The trash can pictured is not a City-approved waste receptacle. It was an advertising tool for ck IN2U, Calvin Klein’s newest fragrance, and its stay at the corner of Dundas and Victoria Streets long outlasted its welcome.
Branded with the catchphrase “what are u in 2?” with no mention of the fragrance itself or of Calvin Klein, eighty faux trash cans were distributed across Montreal and Toronto as part of the ck IN2U teaser advertising campaign. From March 8–10 this year, soon before the fragrance launched, Coty Prestige (which does marketing for ck IN2U) ran the teaser, for which Speed Promotions executed the design and distribution of Post-It notes and trash cans. In Toronto, forty cans were placed in high-traffic areas, mostly along Queen Street West and College Street, and around the Entertainment District.
Craig McLaughlin, national account manager at Speed, confirmed that Speed “did not have any city permits” to place the cans on public property. It was a guerrilla-style campaign, so if someone didn’t like the cans, he or she was free to remove them. (We should have done that with Audi’s “sculptures.”) McLaughlin said that since it is out of Speed’s control to track the cans after being placed, he didn’t know how long they would unofficially circulate. He guessed there probably are more around Toronto and Montreal long after the teaser, providing “additional exposure”—it was not part of the deal to collect the cans after the teaser campaign ended. Free corporate advertising? All the better for Calvin Klein. Interestingly, while we were getting the story behind the leftover bin at Dundas and Victoria last week, it disappeared from the intersection.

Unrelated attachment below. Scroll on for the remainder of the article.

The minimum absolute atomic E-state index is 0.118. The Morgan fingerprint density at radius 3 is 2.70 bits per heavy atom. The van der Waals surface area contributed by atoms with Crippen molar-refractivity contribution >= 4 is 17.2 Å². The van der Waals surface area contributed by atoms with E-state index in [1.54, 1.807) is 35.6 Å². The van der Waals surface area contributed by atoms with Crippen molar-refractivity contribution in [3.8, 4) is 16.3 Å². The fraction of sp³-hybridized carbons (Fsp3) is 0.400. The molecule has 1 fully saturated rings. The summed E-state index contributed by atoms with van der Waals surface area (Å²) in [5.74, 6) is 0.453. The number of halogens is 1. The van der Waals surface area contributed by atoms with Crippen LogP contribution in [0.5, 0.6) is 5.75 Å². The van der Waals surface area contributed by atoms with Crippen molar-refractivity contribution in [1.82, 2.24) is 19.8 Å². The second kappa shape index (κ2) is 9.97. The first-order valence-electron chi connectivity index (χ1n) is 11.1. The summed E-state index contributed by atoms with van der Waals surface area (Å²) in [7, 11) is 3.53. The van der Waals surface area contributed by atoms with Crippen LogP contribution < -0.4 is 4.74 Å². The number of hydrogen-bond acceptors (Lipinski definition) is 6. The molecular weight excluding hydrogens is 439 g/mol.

So why the Oscar-the-Grouch-style trash cans? Is Sesame Street that CK sexy? Maybe they were bins to toss away the ck IN2U packaging. (Or maybe to dump the actual fragrance itself after taking a whiff.) Whatever they were, they sure weren’t proper containers for people IN2 recycling (in fact, in response to “what are u IN2?” someone scrawled “recycling” on the can in the photo). According to Mavis Fraser, director of marketing at Coty Prestige, the cans were intended to be used as real waste receptacles; the trash can in question was recently being used for that purpose until it went missing. McLaughlin didn’t know who would have emptied the fake cans in Toronto—there was no arrangement with the city to have garbage pick-up. Biodegradable waste, cardboard, and pop bottles sat in a trash can when they could have been in their respective bins. But the options weren’t available. Maybe you should brand green bins next time, CK? Better yet, how about getting a permit the way you’re supposed to and cleaning up the mess after the contract expires?
Photo by Jenelle Rupchand. Catchy headline by David Topping.